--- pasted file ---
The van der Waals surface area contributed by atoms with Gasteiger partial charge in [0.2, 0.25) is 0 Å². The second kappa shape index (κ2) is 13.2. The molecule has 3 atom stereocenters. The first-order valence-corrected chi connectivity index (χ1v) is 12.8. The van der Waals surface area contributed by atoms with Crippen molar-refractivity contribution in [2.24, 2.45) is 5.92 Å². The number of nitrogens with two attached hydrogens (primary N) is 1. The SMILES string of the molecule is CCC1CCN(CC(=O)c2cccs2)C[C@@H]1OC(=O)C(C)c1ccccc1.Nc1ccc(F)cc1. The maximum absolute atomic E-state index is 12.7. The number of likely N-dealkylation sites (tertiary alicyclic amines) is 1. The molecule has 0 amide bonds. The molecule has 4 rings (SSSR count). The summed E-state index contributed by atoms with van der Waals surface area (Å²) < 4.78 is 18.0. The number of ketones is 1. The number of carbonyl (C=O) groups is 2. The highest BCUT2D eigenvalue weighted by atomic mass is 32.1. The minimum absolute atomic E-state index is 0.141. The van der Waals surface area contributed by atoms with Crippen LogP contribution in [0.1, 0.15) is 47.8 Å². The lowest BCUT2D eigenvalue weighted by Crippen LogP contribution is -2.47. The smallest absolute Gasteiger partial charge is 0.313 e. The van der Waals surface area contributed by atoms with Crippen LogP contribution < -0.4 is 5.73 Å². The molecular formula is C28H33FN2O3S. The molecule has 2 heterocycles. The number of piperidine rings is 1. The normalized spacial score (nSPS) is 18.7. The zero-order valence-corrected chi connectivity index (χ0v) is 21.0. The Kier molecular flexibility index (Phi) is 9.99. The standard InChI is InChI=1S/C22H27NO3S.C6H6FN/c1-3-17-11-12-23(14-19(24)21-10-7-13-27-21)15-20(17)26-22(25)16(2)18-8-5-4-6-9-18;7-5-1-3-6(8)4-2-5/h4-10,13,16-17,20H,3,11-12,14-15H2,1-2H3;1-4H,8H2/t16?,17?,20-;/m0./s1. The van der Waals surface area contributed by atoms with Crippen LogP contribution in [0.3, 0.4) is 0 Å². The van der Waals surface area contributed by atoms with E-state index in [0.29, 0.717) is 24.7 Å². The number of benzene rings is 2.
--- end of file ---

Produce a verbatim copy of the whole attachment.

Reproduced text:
The van der Waals surface area contributed by atoms with Gasteiger partial charge in [0.2, 0.25) is 0 Å². The second kappa shape index (κ2) is 13.2. The molecule has 3 atom stereocenters. The first-order valence-corrected chi connectivity index (χ1v) is 12.8. The van der Waals surface area contributed by atoms with Crippen molar-refractivity contribution in [2.24, 2.45) is 5.92 Å². The number of nitrogens with two attached hydrogens (primary N) is 1. The SMILES string of the molecule is CCC1CCN(CC(=O)c2cccs2)C[C@@H]1OC(=O)C(C)c1ccccc1.Nc1ccc(F)cc1. The maximum absolute atomic E-state index is 12.7. The number of likely N-dealkylation sites (tertiary alicyclic amines) is 1. The molecule has 0 amide bonds. The molecule has 4 rings (SSSR count). The summed E-state index contributed by atoms with van der Waals surface area (Å²) < 4.78 is 18.0. The number of ketones is 1. The number of carbonyl (C=O) groups is 2. The highest BCUT2D eigenvalue weighted by atomic mass is 32.1. The minimum absolute atomic E-state index is 0.141. The van der Waals surface area contributed by atoms with Crippen LogP contribution in [0.1, 0.15) is 47.8 Å². The lowest BCUT2D eigenvalue weighted by Crippen LogP contribution is -2.47. The smallest absolute Gasteiger partial charge is 0.313 e. The van der Waals surface area contributed by atoms with Crippen LogP contribution < -0.4 is 5.73 Å². The molecular formula is C28H33FN2O3S. The molecule has 2 heterocycles. The number of piperidine rings is 1. The normalized spacial score (nSPS) is 18.7. The zero-order valence-corrected chi connectivity index (χ0v) is 21.0. The Kier molecular flexibility index (Phi) is 9.99. The standard InChI is InChI=1S/C22H27NO3S.C6H6FN/c1-3-17-11-12-23(14-19(24)21-10-7-13-27-21)15-20(17)26-22(25)16(2)18-8-5-4-6-9-18;7-5-1-3-6(8)4-2-5/h4-10,13,16-17,20H,3,11-12,14-15H2,1-2H3;1-4H,8H2/t16?,17?,20-;/m0./s1. The van der Waals surface area contributed by atoms with Crippen LogP contribution in [0.3, 0.4) is 0 Å². The van der Waals surface area contributed by atoms with E-state index in [0.29, 0.717) is 24.7 Å². The number of benzene rings is 2.